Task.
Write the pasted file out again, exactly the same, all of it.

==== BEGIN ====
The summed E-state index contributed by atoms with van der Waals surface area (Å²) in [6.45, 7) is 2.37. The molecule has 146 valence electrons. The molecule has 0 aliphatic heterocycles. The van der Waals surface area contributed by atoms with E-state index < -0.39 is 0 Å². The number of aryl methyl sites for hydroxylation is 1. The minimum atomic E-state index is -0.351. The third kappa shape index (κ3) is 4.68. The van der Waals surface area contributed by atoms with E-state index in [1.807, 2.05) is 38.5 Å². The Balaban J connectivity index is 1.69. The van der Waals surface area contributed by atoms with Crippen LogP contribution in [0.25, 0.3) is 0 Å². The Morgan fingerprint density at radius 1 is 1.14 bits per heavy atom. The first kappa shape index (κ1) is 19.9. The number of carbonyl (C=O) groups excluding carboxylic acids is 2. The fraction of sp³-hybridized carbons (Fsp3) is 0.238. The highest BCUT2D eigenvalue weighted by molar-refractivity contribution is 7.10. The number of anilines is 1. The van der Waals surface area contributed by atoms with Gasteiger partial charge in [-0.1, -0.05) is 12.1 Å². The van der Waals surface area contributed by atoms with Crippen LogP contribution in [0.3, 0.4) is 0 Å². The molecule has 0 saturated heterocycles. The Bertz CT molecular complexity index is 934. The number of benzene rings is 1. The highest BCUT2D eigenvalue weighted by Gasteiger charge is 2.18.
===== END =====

The summed E-state index contributed by atoms with van der Waals surface area (Å²) in [6.45, 7) is 2.37. The molecule has 146 valence electrons. The molecule has 0 aliphatic heterocycles. The van der Waals surface area contributed by atoms with E-state index < -0.39 is 0 Å². The number of aryl methyl sites for hydroxylation is 1. The minimum atomic E-state index is -0.351. The third kappa shape index (κ3) is 4.68. The van der Waals surface area contributed by atoms with E-state index in [1.807, 2.05) is 38.5 Å². The Balaban J connectivity index is 1.69. The van der Waals surface area contributed by atoms with Crippen LogP contribution in [0.25, 0.3) is 0 Å². The Morgan fingerprint density at radius 1 is 1.14 bits per heavy atom. The first kappa shape index (κ1) is 19.9. The number of carbonyl (C=O) groups excluding carboxylic acids is 2. The fraction of sp³-hybridized carbons (Fsp3) is 0.238. The highest BCUT2D eigenvalue weighted by molar-refractivity contribution is 7.10. The number of anilines is 1. The van der Waals surface area contributed by atoms with Gasteiger partial charge in [-0.1, -0.05) is 12.1 Å². The van der Waals surface area contributed by atoms with Crippen LogP contribution in [0.3, 0.4) is 0 Å². The molecule has 0 saturated heterocycles. The Bertz CT molecular complexity index is 934. The number of benzene rings is 1. The highest BCUT2D eigenvalue weighted by Gasteiger charge is 2.18.